Sometimes the lads can be a bit of a pain to be honest. Cillian was particularly bad – whinging like a baby. I would’ve thought he did enough of that on the pitch. But I suppose when you are the joint manager and miss the chance to save the match you are going to be sad.

Stephen then came bounding into the room then with a big box of Fat Frogs. He got a great alcopop sponsorship deal so at least we knew the bus journey home was going to be fun - as long as we could stop for a pee.

The homecoming was a great bit of craic. I love being on the back of a trailer – especially when there is no hay on it. The sound system was awful but as Keith said at least we were getting good feedback. Thousands of people coming to McHale in the rain even though we lost again – no wonder they are the best. I wanted to borrow that plastic Sam from the old guy on the Hill for them but I couldn’t see him anywhere. He probably couldn’t get a ticket because Mayo fans hoovered them all up. I love us having more fans there than Dublin to see us losing.

I didn’t even go to Coppers because I heard Cluxton say they were going there. I’d really love to be a Dub and if I went and had a few drinks I’d probably let the cat out of the bag. I love practising my Dublin accent when I have a few pints. ‘Story bud, will ya gerr off out dat, sound as a pound, the process, gwan ya good thing, ya know wharr I mean.’ I got very good at it in DCU. Once I was doing it in a Dublin pub and the barman said are you from Mayo? I was raging. I said, ‘how did you know?’ He said, ‘it’s the string holding up your trousers’.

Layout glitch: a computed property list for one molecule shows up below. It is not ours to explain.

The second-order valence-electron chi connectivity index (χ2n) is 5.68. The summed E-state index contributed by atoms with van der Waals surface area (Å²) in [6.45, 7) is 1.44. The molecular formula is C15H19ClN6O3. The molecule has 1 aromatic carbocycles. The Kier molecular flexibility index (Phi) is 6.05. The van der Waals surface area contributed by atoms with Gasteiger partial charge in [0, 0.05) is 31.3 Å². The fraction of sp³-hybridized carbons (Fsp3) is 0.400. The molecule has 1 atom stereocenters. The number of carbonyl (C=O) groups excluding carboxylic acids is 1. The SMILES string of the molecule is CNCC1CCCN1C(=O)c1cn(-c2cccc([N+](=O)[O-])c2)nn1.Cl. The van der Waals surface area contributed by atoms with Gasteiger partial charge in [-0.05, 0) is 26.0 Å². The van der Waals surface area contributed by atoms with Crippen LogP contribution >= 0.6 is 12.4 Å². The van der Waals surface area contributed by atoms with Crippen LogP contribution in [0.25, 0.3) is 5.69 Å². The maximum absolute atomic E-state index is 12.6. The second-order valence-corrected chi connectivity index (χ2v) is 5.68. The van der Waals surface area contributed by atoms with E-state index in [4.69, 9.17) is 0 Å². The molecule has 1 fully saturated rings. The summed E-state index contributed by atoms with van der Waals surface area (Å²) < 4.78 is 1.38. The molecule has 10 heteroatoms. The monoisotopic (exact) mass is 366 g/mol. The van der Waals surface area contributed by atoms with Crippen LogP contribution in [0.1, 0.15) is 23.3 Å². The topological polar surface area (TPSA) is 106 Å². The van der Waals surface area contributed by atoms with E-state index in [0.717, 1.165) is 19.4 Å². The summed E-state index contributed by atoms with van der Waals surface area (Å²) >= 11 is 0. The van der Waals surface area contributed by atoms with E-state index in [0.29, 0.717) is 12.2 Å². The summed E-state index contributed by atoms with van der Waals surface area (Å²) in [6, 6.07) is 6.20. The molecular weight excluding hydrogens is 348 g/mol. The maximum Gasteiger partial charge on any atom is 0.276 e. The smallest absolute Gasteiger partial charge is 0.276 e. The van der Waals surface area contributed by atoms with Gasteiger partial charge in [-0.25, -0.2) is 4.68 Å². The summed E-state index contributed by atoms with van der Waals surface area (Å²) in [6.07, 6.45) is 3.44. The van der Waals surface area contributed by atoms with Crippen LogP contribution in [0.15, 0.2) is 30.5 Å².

Anyways I think I’ll take a few months off now. As Mammy says you can bring a horse to water but a pencil has to be lead. And I don’t know how many more times we can go to the well without going home thirsty. And then there’s the hunger too. Sure if we get any hungrier we’ll be skeletons.

I’ll work on me book for a few weeks. Typing with the two fingers is very slow but thank god for spell check. My book title ‘Super Aido the Curse Breaker’ will have to be changed. Daddy says ‘Heavy on the Mayo’ would be a good title but I’m leaning towards ‘If Only We Had 15 Aidos’. Keep a spot in your Xmas stockings. But I’m having a fierce row with the publisher about keeping the colour-in pages in it.

I better go – Shamie is calling me for a game of GAA on the Playstation. I get to be Dublin … and I always win!

Slán go fóill …

The South African Diary (January 2017)
The lads took myself and Cillian to South Africa as a thank you for picking them this year. Fair play to Stephen who as usual arranged all the logistics and travel arrangements. As a reward we let him take charge of the Mayo team for the FBD games. He can work with the younger lads but they won’t be getting a look in once the real business starts and we get back to picking our buddies. We left Hennelly at home too. No point in bringing bad luck with you.

We couldn’t bring Mammy either and she wasn’t best pleased so we agreed to leave Conor at home too to keep her company. Of course Daddy insisted on coming as he said he did all our training sessions. Mammy told us to look after him but not too much. She said to put him in an open top jeep on his own if we went to a safari park. She’s great.